Parkland College > Fine & Applied Arts > Giertz Gallery > Past Exhibits >Coppin and McCadams

Kerry Stuart Coppin



People and Places Revealed:
The Documentary Photography of Kerry Stuart Coppin and Amanda McCadams

  • January 14 - February 14
  • Reception: Thursday, January 17 from 6 to 8 p.m. Gallery Lounge
  • Music by Matthew Watt
  • Gallery Talk: Vince Palacios at 7 p.m.


People and Places Revealed: The Documentary Photography of Kerry Stuart Coppin and Amanda McCadams” will be on display from January 14 through February 14 at the Parkland Art Gallery. An artists’ reception on Thursday, January 17 from 6 to 8 p.m. in the gallery lounge will offer a great opportunity to view the artists’ work as well as hear McCadams speak about her work. Refreshments will be provided, with live music by Matthew Watt.

This exhibit investigates photography as a means to understanding oneself and others. McCadams, while working in Cuba on a U.S. research visa in 2005, visited eight provinces and photographed in over 30 museums. “I documented an immense amount of subject matter, resulting in a unique perspective of a country that is narrowly understood by Americans,” she said. McCadams said her images “represent a collection of all types of museums: war, maritime, provincial, natural history, hero birthplaces, rum, tobacco, religious, music, and many others. These museums offer a form of truth gained from unmediated vision. Stories are told through narratives constructed by curators and displays; objects are assembled to make statements. The huge sampling of information I made allows me to construct a visual narrative that is a metaphor for the ideas that sculpt the growth of Cuba.” McCadams earned her MFA in photography at University of Georgia and her BS in photography and Spanish from Middle Tennessee State University. She lives and works in Nashville, Tennessee, where she teaches at Watkins College of Art & Design.

Coppin, professor of art and African studies at Brown University, will display photos from urban West Africa and the Diaspora. His aim is “to pursue visual interpretation of the Black urban experience in Africa, as it may be used to shape a reinterpretation of our understanding of the African continent and its rich potential. We may choose to allow language or allow culture, national borders, and economic and political systems of government to separate and alienate us. Or, we can choose to use all the systems of contemporary society/post-modern world, including systems of art, as tools to forge unions between the many diverse and disparate communities of African descent in the New World, and around the globe. My visual research – humanistic photography – is an attempt to use artistic discipline to provoke and inspire a meaningful dialogue aimed at change: to change the perception of Africa, her people, countries, and communities, around the globe, as a means to creating physical, spiritual, social, political, and economic change.”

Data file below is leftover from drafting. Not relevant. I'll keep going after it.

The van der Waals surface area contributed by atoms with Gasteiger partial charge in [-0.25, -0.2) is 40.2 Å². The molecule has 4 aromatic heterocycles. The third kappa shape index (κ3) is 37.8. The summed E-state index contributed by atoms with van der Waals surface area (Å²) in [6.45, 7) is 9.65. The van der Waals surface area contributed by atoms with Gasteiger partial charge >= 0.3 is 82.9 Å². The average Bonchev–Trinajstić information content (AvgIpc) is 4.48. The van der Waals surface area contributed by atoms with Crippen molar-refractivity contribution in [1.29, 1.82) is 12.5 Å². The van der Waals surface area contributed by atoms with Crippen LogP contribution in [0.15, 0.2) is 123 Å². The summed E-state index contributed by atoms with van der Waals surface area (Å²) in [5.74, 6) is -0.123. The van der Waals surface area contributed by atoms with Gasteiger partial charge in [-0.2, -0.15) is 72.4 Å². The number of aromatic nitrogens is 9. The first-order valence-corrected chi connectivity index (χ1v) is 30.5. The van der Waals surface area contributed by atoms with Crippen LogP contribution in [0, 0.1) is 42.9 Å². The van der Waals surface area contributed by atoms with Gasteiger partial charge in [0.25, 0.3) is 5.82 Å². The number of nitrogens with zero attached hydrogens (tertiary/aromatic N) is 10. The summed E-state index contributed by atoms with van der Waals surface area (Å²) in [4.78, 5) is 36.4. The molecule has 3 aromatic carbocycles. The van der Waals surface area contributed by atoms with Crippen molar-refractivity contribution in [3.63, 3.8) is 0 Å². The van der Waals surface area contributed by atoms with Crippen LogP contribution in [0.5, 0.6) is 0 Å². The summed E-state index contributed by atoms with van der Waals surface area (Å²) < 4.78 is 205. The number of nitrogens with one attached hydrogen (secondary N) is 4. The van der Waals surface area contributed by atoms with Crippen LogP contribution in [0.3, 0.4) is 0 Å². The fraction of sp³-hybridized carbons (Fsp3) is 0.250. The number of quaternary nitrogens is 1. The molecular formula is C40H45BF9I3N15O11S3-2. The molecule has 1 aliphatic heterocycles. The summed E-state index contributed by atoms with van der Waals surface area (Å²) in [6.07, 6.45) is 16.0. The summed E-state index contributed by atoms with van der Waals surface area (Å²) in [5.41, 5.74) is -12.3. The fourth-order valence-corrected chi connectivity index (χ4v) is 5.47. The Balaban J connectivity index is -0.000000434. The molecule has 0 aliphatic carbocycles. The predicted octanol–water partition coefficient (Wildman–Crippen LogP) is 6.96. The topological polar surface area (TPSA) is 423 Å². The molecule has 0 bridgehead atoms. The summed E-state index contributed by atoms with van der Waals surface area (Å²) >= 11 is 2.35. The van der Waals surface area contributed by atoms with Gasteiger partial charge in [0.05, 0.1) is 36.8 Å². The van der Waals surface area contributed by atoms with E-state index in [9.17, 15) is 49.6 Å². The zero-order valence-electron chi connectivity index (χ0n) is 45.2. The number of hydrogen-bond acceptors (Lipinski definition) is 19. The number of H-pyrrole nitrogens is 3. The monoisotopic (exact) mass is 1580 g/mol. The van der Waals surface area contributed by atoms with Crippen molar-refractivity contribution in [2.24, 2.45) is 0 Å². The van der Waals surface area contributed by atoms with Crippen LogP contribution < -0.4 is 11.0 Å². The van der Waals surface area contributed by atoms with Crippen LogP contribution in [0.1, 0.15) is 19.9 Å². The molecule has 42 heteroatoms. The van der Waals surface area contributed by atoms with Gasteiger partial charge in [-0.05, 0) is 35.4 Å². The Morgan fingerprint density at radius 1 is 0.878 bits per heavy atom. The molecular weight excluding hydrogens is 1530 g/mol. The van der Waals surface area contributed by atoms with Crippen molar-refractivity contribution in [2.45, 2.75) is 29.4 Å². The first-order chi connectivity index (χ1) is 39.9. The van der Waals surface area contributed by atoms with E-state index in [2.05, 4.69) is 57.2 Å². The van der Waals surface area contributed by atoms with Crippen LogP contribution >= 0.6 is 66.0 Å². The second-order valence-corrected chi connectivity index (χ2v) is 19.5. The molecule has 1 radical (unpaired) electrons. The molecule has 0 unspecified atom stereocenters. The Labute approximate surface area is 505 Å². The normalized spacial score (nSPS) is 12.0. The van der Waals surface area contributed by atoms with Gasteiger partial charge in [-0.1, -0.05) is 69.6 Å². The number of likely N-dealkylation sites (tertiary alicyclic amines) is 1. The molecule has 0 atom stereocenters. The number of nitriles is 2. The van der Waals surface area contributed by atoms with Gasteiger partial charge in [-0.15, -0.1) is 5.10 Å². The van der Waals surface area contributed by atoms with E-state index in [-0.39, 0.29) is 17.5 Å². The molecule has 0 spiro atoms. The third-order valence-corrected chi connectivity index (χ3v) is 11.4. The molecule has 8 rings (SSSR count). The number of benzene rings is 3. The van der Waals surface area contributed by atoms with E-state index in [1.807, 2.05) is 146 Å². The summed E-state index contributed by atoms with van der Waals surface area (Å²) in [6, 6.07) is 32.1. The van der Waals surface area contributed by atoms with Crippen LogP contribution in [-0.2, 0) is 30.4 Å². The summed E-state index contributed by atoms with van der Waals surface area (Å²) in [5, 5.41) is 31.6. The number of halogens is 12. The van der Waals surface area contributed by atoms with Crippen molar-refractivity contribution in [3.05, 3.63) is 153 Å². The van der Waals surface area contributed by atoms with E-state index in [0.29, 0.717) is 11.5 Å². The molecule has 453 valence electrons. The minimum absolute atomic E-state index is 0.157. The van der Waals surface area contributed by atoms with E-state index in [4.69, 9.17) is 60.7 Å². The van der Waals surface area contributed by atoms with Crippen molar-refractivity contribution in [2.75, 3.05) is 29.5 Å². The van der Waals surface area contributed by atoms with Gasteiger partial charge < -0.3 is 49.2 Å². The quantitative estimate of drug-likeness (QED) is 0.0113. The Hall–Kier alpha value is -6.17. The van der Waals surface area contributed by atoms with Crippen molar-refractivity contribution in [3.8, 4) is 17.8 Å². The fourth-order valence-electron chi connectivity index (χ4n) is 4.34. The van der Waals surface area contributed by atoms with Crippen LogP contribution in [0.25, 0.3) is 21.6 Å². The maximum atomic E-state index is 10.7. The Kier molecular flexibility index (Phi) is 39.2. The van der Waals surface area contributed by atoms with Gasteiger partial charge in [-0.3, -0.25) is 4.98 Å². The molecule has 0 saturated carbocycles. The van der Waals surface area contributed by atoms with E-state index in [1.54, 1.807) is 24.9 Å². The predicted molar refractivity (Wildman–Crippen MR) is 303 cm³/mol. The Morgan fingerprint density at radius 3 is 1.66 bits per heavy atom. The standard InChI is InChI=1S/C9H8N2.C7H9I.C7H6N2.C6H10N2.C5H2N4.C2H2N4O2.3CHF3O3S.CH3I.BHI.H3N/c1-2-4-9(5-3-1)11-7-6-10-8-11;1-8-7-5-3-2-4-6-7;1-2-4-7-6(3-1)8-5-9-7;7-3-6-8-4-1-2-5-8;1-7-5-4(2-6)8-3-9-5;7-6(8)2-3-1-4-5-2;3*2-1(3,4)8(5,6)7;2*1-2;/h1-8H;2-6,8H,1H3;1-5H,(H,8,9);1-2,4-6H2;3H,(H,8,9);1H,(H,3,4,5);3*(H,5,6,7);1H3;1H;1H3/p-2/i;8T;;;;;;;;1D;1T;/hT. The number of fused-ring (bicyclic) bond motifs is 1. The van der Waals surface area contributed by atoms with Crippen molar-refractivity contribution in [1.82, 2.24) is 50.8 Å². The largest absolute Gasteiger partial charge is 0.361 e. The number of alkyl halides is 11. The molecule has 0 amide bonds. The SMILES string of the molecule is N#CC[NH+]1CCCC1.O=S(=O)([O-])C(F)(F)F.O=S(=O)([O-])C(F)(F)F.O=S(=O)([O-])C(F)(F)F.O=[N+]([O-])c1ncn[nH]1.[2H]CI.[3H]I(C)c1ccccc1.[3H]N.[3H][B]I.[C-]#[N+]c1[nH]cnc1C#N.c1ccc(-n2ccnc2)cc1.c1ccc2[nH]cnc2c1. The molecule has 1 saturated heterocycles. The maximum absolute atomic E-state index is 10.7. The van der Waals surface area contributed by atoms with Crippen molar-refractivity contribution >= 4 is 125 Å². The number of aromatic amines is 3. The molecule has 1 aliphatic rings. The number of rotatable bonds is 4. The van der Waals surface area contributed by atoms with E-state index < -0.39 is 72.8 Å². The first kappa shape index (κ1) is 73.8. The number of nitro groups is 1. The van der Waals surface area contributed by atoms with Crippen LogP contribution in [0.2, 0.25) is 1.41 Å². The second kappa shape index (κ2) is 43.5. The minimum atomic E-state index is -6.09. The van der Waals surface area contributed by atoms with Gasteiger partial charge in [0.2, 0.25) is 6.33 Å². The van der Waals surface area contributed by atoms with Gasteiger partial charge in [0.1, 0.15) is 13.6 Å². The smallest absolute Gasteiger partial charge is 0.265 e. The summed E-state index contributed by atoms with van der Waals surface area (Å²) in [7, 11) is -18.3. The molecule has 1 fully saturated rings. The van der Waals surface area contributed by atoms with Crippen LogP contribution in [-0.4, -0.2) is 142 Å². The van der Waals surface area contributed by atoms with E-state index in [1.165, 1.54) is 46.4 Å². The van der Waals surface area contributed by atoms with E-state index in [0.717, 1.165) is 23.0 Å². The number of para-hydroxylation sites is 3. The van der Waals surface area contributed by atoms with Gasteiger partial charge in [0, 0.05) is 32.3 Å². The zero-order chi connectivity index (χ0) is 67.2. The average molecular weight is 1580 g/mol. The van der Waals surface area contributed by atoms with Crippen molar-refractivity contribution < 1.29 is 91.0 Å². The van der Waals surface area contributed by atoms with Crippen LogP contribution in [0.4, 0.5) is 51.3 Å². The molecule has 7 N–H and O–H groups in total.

Parkland’s lecture series continues this semester with Ms. McCadams’ speaking in depth about her work on Thursday, January 17 at 2:30 p.m. in the Parkland Art Gallery. Also, Ibrahima Ndoye, professor of Humanities and Foreign Language at Parkland College, will speak about the study abroad program to Senegal that takes place this summer through Parkland College. Participants can earn six hours of college credit on location in Senegal with HUM 104, Islamic Culture and Civilization, and HUM 105, Cultures and Civilization of Africa.

Programs at the Parkland Art Gallery are partially supported by a grant from the Illinois Arts Council, a state agency. These events are free and open to the public. Parkland is a section 504/ADA-compliant institution. For accommodation, call 217/351-2551.

Parkland Art Gallery is located at 2400 West Bradley Avenue, Champaign, Illinois. For more information please call gallery office at217/351-2485 or visit Gallery Hours are Monday–Friday, 10 a.m. - 3 p.m., Monday–Thursday, 6 - 8 p.m., and Saturday, 12 noon - 2 p.m. The gallery will be closed on Monday, January 21 for Martin Luther King, Jr. Day.

To find the gallery when classes are in session, we suggest using the M6 parking lot on the north corner of the campus. Enter through any door and follow the ramps uphill to the highest point of the first floor, where the gallery is located. The gallery windows overlook the outdoor fountain area.


Last updated: 1/25/10 • Webmaster: Cindy Smith